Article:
15. Dandruff is a common problem all over the world. The antiseptic properties of galangal will greatly help in getting rid of dandruff permanently. The oil extracted from galangal can be applied on the scalp. Alternatively, you can mix freshly grated galangal with olive oil or sesame oil. You can also mix lemon juice to this concoction and apply it to the scalp to treat dandruff.

Nutritional Value of Galangal:

Galangal is a good source of fiber. It is rich in iron, sodium, Vitamin A, C, flavonoids, phytonutrients, emodin, beta-sitosterol, quercetin, and galangin. These are some popular nutrients found in this herb.
In the end, you must also remember that galangal is a plant herb and can cause allergies. If you are prone to allergies or have sensitive skin, you must take precautions before you apply it on your skin.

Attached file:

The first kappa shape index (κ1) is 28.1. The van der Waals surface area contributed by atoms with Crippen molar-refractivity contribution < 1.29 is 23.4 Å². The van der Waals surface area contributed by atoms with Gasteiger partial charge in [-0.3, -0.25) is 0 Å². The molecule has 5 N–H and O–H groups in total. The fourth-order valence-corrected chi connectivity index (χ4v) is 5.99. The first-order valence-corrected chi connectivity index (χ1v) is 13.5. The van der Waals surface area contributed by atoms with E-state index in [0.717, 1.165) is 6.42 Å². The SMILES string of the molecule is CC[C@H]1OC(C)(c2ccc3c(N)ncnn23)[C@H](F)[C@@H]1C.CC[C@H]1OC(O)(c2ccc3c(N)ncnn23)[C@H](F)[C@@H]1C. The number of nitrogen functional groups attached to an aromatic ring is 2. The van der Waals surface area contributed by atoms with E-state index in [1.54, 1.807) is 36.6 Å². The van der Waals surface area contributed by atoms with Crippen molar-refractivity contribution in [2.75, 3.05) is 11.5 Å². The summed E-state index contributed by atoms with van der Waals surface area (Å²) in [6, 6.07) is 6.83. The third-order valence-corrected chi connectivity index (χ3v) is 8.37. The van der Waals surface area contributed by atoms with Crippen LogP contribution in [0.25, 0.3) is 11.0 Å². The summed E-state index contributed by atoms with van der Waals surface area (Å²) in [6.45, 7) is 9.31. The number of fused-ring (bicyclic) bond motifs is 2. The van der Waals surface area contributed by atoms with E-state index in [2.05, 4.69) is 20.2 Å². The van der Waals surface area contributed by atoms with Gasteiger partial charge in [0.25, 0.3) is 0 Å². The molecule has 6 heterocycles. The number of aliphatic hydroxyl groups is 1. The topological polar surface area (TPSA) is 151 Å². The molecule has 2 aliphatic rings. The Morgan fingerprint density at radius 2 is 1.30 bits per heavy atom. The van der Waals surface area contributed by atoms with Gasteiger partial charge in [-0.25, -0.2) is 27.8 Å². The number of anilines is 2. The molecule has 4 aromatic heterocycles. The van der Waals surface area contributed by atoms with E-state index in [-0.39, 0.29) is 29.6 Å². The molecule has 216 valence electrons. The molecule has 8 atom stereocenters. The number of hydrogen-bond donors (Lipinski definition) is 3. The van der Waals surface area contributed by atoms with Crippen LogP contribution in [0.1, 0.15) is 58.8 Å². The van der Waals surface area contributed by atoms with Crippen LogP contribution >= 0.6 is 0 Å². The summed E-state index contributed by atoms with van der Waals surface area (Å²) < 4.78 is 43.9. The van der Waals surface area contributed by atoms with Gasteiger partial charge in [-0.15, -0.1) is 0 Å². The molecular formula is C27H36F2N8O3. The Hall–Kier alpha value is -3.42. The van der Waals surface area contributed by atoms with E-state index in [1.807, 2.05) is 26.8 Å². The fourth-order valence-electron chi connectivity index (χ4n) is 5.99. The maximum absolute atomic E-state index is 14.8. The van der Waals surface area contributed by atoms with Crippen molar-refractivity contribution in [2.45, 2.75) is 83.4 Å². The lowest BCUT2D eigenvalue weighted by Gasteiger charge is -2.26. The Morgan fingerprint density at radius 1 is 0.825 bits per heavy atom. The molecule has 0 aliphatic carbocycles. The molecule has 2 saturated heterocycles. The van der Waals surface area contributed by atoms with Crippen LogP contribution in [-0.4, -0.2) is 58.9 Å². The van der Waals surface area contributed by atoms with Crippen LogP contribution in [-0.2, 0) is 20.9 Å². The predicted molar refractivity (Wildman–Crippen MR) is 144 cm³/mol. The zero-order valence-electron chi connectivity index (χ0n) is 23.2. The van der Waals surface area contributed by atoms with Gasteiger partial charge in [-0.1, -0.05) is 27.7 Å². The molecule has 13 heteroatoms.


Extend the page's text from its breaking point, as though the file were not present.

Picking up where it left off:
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Stardust
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Re: Tom Yum Soup

Post by Stardust on Wed 09 Nov 2016, 07:02

So have you made them yet and if so how did they turn out, Kitkat?

Looks good in the photo.

I wonder if there's a vegetarian version...



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Kitkat
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Re: Tom Yum Soup

Post by Kitkat on Wed 09 Nov 2016, 08:04

Stardust wrote:So have you made them yet and if so how did they turn out, Kitkat?